In Ethiopia, where our daughter Emerson is from, there are approximately 5 Million orphans. According to U.S Inter-country Adoption webpage only 1732 were adopted into the U.S in 2011. This hardly makes a dent in the need. The statistics world wide for orphan care are overwhelming high.
I would certainly say that there’s not anything more or less special about adoptions within or outside of the U.S. They are both important and necessary in order to “care for the orphans” that God commands us to care for. (See James 1:27 in the Bible) God did not command us to just care for the orphans where we live specifically but all orphans in need.
God does not see borders, He only sees children. With this command, He calls some to care for the orphans here in the U.S. and calls others to care for the orphans in countries such as Ethiopia, Uganda, China, Ukraine, Liberia, Brazil, Haiti etc.
However if you look closely there is a difference in the needs of children (orphans) outside of the U.S. vs. the ones within the borders of the U.S. In the third world you will find orphans dying everyday by the thousands from lack of basics needs that are met here in the U.S. by the government and/or foster programs.
- An Abundance of food
- Access to free Medical Care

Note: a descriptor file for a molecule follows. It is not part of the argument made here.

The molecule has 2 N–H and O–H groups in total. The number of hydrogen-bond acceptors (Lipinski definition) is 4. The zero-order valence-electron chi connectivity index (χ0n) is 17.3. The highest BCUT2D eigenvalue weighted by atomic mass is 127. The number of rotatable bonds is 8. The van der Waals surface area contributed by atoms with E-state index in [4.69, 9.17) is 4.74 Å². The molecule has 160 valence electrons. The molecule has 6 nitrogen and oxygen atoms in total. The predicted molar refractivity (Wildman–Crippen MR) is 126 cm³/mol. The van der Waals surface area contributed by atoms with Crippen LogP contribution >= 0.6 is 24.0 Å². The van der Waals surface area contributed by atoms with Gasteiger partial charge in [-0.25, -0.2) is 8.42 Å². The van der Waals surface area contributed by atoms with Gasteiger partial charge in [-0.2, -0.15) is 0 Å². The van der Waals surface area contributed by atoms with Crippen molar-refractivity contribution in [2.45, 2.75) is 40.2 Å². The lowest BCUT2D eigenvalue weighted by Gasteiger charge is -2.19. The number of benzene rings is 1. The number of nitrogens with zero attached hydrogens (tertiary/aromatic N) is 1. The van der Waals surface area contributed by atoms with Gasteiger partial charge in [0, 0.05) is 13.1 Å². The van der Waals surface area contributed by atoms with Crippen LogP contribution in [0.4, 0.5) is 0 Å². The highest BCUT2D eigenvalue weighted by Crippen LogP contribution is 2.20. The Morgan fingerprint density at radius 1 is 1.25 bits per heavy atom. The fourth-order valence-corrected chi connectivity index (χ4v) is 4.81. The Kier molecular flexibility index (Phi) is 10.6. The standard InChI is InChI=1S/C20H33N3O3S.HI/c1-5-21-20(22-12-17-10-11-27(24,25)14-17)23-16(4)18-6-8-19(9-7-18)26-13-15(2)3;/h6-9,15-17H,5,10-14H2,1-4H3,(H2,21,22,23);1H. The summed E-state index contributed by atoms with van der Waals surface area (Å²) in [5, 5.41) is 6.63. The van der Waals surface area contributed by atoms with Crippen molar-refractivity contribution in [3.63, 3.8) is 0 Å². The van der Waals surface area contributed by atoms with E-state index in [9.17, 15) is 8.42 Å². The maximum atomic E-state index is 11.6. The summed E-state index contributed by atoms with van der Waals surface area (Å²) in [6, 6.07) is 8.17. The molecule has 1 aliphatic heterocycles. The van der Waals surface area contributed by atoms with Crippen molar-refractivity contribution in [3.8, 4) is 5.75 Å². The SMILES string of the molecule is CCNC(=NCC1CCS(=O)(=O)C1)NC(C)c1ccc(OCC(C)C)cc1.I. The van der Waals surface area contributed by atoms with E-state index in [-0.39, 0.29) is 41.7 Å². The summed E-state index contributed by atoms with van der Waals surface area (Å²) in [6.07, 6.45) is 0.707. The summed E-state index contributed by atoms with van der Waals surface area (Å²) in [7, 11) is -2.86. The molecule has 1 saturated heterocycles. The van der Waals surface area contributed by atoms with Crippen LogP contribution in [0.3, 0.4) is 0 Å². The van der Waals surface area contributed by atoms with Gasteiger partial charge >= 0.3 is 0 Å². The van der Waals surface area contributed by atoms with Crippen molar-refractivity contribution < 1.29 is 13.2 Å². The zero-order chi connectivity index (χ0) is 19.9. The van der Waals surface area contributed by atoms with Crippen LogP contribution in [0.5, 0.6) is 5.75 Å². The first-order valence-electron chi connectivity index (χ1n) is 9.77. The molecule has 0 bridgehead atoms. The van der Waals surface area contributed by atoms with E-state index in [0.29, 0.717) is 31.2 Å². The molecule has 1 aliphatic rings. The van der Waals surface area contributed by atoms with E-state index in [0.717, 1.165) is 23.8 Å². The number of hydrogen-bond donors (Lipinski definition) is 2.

- Clean Water
And so on…
Children in the third world do not get these things.
I was recently reading a string of comments on a local news page on Facebook concerning International vs. Domestic adoption. I felt sad and drained after reading through some of the things people say about families who adopt internationally. I came to the result that most people don’t really know what they are talking about. People just need to be informed and educated and made aware. People need to understand the different needs and where exactly the needs are and how to meet those needs. And it’s up to us adoptive parents to love and educate those that just don’t know.
There are thousands of resources out there concerning adoptions both international and domestic. If you have questions on either I want to encourage you to look into it your self and find answers or helpful articles to understand each process.